The hypernetworks are a theoretical model of learning and memory inspired by molecular computation (Zhang et al., DNA10-2004 & DNA12-2006). The entire network is represented as a test tube of DNA molecules, where each DNA molecule encodes a hyperedge of the hypernetwork. The thesis underlying the hypernetwork model is that the self-organizing process simulating the evolution of a high-density soup of massively interacting molecules is a powerful
tool for making complex associative memory. This method does not require long DNA sequences, allows for tolerance to errors in chemical reactions, and thus is within the reach of current DNA technology. The learning algorithm evolving the hypernetworks is based on the primitive molecular operations of variation (through combinatorial chemistry), selection (gel electrophoresis), and amplification (polymerase chain reaction). The size of the DNA library is typically of O(1015). Implementation of the hypernetworks
in wet DNA computing is in progress.
We have recently performed extensive simulations of the molecular hypernetworks to characterize its strengths and potential limitations in practical applications. As a machine learning model, the hypernetwork has several interesting properties. It can capture the higher-order interactions between features, which is useful for knowledge discovery. The hypergraph structure can be converted into association rules and thus comprehensible to domain experts.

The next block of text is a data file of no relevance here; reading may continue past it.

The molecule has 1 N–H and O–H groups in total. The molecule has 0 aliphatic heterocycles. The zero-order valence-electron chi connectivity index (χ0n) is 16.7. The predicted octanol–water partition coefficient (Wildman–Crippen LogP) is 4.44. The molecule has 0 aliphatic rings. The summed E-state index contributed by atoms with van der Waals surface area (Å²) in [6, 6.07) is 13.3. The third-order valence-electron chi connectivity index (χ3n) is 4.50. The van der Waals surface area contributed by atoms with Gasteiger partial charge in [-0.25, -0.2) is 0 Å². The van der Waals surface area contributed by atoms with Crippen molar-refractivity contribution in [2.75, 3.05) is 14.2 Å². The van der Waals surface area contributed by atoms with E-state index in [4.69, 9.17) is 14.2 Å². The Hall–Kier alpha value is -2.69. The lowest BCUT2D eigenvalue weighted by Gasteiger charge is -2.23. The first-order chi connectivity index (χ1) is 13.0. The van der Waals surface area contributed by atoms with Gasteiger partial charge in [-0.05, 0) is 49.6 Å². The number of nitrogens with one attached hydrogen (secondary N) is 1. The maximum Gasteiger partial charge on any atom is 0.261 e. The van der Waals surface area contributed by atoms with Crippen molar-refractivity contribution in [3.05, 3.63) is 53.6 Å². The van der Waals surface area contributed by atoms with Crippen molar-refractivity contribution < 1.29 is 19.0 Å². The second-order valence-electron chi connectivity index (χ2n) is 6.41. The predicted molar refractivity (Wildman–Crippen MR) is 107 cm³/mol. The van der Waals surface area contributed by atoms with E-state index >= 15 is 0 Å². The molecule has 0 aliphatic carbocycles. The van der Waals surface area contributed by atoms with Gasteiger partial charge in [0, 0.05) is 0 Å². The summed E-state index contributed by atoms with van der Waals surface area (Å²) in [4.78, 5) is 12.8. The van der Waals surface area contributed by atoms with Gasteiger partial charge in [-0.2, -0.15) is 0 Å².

In biological pattern discovery, for example, the hyperedges allow for biologists to discover building blocks such as network motifs and modules. In addition, a hypernetwork achieves high accuracy and generalization performance since it builds a weighted ensemble structure of a large number of hyperedges.
The promising results of computer simulations of molecular evolutionary learning of hypernetworks and the difficulty of large-scale simulations lead us to build a customized silicon chip to accelerate the simulation. We designed and fabricated a hypernetwork model in FPGA in collaboration with Inha University. The chip¡¯s performance is being benchmarked on image pattern recognition and cancer diagnosis data. We found the hypernetwork model suitable
for hardware implementation in memory chip technology since it ¡°learns¡± by primitive memory access and matching processes, such as ¡°molecular¡± operators of hybridization, selection, and amplification, thus not requiring high-precision numerical calculations. We are interested to know how far this technology can be pushed to solve large-scale problems, especially in biological data mining, pattern classification, multimedia information retrieval, and web data mining.